How to Camp Safely
Bear attack might top your list of camping fears, but in reality it's an unlikely event -- an average of three people per year are killed by bears in the U.S. [source: GBOP]. Most camping dangers are much more mundane -- mishaps usually happen simply because people aren't prepared. Let's take a look at some common safety hazards.
The biggest mistake campers make is not being prepared for the weather. If you camp in the mountains, you might experience sudden temperature and weather shifts. Temperatures also can drastically drop during the night. To be on the safe side, bring clothes that are easily layered, a rain poncho and an emergency blanket. If you're camping in hot weather, overheating can be a risk, particularly for children. So on particularly warm days, hike in the morning and evening, and stay in the shade during the heat of the day. Stay hydrated and use sunscreen.
When setting up your tent, look for wasp nests -- wasps like to build their nests close to groups, in proximity to tasty food. If berries grow near your campsite, that's another risk -- bears or other creatures might forage there.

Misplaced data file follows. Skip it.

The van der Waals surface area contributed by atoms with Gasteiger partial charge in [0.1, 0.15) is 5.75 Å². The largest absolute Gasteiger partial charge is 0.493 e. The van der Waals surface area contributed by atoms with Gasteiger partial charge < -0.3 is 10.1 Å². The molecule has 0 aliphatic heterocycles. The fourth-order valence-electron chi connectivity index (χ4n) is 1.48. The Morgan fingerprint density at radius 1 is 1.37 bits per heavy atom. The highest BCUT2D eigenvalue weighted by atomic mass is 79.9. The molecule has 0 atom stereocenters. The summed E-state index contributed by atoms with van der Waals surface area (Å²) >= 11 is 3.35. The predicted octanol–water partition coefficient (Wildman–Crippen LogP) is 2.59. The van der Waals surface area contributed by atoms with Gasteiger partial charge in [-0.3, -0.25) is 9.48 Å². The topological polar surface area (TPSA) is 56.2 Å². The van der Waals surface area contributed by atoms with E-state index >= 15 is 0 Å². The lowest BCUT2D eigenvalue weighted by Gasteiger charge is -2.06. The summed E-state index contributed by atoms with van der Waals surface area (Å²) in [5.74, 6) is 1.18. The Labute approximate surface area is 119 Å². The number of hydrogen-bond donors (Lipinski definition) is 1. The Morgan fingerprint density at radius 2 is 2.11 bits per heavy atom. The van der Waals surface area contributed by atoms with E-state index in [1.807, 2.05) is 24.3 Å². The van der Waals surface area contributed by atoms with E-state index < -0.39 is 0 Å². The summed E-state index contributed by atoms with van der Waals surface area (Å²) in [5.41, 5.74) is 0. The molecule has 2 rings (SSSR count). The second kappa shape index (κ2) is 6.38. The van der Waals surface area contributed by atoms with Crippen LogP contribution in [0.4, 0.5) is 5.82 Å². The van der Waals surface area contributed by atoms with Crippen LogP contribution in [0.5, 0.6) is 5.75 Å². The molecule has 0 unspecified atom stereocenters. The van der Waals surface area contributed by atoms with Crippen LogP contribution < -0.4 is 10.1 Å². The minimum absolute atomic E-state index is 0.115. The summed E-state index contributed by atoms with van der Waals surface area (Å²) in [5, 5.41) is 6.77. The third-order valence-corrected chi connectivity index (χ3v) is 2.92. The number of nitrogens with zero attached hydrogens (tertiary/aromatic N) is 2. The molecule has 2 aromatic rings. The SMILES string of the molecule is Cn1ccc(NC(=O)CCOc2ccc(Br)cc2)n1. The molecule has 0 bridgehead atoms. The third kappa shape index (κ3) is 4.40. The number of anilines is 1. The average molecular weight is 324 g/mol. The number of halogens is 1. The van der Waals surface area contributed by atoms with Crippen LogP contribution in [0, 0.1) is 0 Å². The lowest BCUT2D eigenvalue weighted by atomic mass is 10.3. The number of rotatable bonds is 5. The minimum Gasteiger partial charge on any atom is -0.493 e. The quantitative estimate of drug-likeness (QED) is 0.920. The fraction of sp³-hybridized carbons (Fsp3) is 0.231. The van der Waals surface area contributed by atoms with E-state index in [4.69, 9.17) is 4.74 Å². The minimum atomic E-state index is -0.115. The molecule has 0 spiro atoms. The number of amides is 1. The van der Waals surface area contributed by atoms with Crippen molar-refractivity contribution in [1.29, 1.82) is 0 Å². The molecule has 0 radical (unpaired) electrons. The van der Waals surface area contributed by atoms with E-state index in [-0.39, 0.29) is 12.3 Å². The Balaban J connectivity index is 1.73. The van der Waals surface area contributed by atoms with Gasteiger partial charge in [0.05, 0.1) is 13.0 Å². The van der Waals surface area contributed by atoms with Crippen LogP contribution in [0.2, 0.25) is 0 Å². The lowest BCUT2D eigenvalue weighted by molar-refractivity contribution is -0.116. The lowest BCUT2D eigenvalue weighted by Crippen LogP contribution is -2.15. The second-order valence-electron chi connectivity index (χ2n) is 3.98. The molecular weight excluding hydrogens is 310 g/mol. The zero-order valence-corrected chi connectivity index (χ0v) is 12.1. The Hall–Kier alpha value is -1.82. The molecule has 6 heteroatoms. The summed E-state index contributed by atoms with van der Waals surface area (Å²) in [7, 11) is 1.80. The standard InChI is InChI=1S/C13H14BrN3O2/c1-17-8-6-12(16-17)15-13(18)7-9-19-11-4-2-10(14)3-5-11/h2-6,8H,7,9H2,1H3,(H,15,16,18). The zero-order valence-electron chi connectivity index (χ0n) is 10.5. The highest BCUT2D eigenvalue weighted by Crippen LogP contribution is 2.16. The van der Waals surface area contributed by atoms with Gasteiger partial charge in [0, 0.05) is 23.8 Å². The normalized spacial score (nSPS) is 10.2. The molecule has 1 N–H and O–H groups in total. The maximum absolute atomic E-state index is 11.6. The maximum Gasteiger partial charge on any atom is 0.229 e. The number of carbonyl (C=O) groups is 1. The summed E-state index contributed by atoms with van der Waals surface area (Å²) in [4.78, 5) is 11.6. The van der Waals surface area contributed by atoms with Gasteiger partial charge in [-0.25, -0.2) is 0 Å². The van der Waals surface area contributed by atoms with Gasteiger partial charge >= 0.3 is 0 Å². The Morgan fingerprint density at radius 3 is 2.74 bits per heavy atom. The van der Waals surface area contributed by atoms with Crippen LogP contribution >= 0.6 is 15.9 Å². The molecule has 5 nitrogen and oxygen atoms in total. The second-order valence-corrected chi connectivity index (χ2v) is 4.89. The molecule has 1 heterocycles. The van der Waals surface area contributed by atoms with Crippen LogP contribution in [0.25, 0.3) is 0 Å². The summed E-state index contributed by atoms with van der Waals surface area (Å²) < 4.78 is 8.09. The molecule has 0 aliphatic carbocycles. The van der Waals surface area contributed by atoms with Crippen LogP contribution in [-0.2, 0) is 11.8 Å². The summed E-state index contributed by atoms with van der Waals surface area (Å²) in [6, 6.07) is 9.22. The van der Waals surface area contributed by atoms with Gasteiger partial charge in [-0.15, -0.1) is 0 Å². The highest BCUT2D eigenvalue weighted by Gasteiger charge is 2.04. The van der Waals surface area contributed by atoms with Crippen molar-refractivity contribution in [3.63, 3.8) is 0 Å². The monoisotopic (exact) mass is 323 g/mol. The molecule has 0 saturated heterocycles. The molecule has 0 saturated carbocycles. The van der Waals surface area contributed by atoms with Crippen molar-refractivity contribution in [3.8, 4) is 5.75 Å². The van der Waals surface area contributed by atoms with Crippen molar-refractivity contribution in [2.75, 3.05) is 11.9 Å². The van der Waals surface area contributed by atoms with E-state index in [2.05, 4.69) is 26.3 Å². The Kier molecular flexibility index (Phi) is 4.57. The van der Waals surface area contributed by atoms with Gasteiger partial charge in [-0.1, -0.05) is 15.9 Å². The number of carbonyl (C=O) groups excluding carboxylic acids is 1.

When you're building a fire, look for a clearing and build a fire pit. This will help contain your fire. In dry seasons, it's safest to bring along a portable stove for cooking instead of making a fire.
Steer clear of poisonous plants like poison sumac, ivy or oak. These plants aren't always easy to identify, but the general rule is, "Leaves of three, leave it be." But keep in mind that poison oak and sumac can have up to five leaves. So, to avoid contact with these plants, wear long sleeves and pants if you're camping near a lot of vegetation. You might also want to carry some calamine lotion, hydrocortisone cream or antihistamines in case of an allergic reaction. These items can also help if you get bitten by an insect. Speaking of bugs, keep an eye out for ticks, which can cause Lyme disease.
One major mistake campers make is to get lost. So if you're heading into the wilderness away from an organized campsite, be sure to bring a GPS or compass and a map. These serve as valuable tools in the wilderness. If you're up for a more high-tech camping experience, indulge in a GPS, which will allow you to fix your position using latitude and longitude, measure bearings and distance, and even track your speed of travel. But, even if you use a GPS, you'll still need to know how to read a map and compass.
Other high-tech items you might bring along include water bottles with built-in filters, collapsible buckets for toting water to camp and creature comfort items like portable electronics and coffee presses [source: Forbes Traveler]. The great thing about camping is that it can be as high-tech or low-tech as you want. Tailor your trip to suit your wants and needs.